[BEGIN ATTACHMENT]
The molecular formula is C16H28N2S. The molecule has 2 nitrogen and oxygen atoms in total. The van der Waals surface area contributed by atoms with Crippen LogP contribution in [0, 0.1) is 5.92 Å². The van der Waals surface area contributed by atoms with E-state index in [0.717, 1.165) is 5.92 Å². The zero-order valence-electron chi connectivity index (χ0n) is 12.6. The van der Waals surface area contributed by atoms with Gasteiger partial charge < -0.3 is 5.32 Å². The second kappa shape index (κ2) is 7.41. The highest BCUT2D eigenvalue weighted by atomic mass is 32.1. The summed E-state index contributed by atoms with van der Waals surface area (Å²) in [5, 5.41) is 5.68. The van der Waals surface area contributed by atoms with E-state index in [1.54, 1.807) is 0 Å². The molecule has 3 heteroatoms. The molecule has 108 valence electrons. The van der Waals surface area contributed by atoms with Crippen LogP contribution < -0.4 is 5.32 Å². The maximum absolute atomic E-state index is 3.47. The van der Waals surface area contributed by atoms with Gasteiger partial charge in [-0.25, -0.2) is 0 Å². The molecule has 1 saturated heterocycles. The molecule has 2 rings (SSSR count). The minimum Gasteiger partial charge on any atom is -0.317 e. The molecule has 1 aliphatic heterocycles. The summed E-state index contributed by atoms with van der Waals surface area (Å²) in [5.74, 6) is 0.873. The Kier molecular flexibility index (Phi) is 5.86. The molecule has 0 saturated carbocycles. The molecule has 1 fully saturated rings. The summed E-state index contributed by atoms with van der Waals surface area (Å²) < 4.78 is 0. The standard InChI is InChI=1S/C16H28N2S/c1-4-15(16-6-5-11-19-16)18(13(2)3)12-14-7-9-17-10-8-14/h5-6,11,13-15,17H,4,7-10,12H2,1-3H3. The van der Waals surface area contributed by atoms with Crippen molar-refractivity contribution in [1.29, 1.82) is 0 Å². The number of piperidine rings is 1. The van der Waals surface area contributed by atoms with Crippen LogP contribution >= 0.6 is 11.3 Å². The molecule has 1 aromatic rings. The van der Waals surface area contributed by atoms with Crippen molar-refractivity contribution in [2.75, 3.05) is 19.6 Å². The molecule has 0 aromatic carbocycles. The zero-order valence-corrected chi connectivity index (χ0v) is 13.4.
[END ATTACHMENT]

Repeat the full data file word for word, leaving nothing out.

The molecular formula is C16H28N2S. The molecule has 2 nitrogen and oxygen atoms in total. The van der Waals surface area contributed by atoms with Crippen LogP contribution in [0, 0.1) is 5.92 Å². The van der Waals surface area contributed by atoms with E-state index in [0.717, 1.165) is 5.92 Å². The zero-order valence-electron chi connectivity index (χ0n) is 12.6. The van der Waals surface area contributed by atoms with Gasteiger partial charge < -0.3 is 5.32 Å². The second kappa shape index (κ2) is 7.41. The highest BCUT2D eigenvalue weighted by atomic mass is 32.1. The summed E-state index contributed by atoms with van der Waals surface area (Å²) in [5, 5.41) is 5.68. The van der Waals surface area contributed by atoms with E-state index in [1.54, 1.807) is 0 Å². The molecule has 3 heteroatoms. The molecule has 108 valence electrons. The van der Waals surface area contributed by atoms with Crippen LogP contribution < -0.4 is 5.32 Å². The maximum absolute atomic E-state index is 3.47. The van der Waals surface area contributed by atoms with Gasteiger partial charge in [-0.25, -0.2) is 0 Å². The molecule has 1 saturated heterocycles. The molecule has 2 rings (SSSR count). The minimum Gasteiger partial charge on any atom is -0.317 e. The molecule has 1 aliphatic heterocycles. The summed E-state index contributed by atoms with van der Waals surface area (Å²) in [5.74, 6) is 0.873. The Kier molecular flexibility index (Phi) is 5.86. The molecule has 0 saturated carbocycles. The molecule has 1 fully saturated rings. The summed E-state index contributed by atoms with van der Waals surface area (Å²) < 4.78 is 0. The standard InChI is InChI=1S/C16H28N2S/c1-4-15(16-6-5-11-19-16)18(13(2)3)12-14-7-9-17-10-8-14/h5-6,11,13-15,17H,4,7-10,12H2,1-3H3. The van der Waals surface area contributed by atoms with Crippen molar-refractivity contribution in [1.29, 1.82) is 0 Å². The number of piperidine rings is 1. The van der Waals surface area contributed by atoms with Crippen LogP contribution >= 0.6 is 11.3 Å². The molecule has 1 aromatic rings. The van der Waals surface area contributed by atoms with Crippen molar-refractivity contribution in [2.75, 3.05) is 19.6 Å². The molecule has 0 aromatic carbocycles. The zero-order valence-corrected chi connectivity index (χ0v) is 13.4.